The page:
It's unsurprising that violence has become the default for all inter-communal exchanges in the area. Certainly nobody, from the highest levels of government on down, is trying to set an example that maybe force is not the first, last, and final tactic.

My grandfather, who was imprisoned several times by the British during the Mandate occupation of Israel, still remembers them kindly. Even as they were executing his compatriots, his comment to me was that they were never abusive, and always acted as gentlemen. It didn't lead to a victory over Jewish terrorism, nor did it lead the more brutal parts of the resistance movement to moderate their violence.  

PRAGMATIC: Truth, Lies, and Monologue Tapes

(I steered clear of the obvious The Agony And The Ecstacy of Mike Daisey...)

A highly popular episode of This American Life in which monologuist Mike Daisey tells of the abuses at factories that make Apple products in China contained "significant fabrications," [This American Life] said today. 
"We're horrified to have let something like this onto public radio," Ira Glass, the show's executive producer and host said in a blog post today. "Our program adheres to the same journalistic standards as the other national shows, and in this case, we did not live up to those standards."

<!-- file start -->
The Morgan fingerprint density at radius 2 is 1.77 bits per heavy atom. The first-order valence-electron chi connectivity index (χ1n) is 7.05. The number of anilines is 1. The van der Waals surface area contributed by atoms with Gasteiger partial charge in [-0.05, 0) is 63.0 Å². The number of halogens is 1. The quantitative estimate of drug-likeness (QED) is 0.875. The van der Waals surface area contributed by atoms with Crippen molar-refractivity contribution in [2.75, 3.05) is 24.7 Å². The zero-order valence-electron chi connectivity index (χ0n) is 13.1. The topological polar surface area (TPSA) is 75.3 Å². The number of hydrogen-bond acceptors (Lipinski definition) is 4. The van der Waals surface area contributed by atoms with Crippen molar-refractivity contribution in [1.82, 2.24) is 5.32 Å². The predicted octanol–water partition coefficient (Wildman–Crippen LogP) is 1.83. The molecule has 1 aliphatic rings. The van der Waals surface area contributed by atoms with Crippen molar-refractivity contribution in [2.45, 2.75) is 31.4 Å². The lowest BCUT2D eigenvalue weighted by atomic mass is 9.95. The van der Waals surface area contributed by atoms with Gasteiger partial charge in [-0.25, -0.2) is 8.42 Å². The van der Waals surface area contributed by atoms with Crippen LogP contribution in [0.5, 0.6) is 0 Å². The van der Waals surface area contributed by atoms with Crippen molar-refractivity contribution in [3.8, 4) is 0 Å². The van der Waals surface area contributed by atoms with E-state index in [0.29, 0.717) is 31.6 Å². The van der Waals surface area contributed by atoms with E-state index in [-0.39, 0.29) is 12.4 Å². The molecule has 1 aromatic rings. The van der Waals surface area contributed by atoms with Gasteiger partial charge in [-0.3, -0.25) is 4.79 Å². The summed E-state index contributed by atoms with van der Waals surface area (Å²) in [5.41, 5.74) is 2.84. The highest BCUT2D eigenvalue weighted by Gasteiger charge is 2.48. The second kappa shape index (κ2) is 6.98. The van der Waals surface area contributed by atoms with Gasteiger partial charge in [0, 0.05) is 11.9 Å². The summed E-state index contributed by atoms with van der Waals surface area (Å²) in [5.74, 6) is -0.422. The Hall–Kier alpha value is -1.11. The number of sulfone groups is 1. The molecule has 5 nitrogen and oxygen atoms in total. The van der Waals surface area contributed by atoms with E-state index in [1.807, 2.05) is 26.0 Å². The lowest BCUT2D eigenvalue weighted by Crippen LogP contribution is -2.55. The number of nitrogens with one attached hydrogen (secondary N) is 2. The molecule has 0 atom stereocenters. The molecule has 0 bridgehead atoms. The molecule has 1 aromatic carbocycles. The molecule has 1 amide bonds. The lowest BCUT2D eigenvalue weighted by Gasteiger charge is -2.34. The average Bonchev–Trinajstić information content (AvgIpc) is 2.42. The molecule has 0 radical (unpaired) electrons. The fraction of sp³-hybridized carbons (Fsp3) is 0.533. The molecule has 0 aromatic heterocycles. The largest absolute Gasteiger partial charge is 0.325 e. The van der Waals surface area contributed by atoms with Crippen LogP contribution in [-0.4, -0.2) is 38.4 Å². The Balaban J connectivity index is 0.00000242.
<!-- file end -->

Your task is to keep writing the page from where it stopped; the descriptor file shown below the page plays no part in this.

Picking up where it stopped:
Daisey's response:
I stand by my work. My show is a theatrical piece whose goal is to create a human connection between our gorgeous devices and the brutal circumstances from which they emerge. It uses a combination of fact, memoir, and dramatic license to tell its story, and I believe it does so with integrity. Certainly, the comprehensive investigations undertaken by The New York Times and a number of labor rights groups to document conditions in electronics manufacturing would seem to bear this out.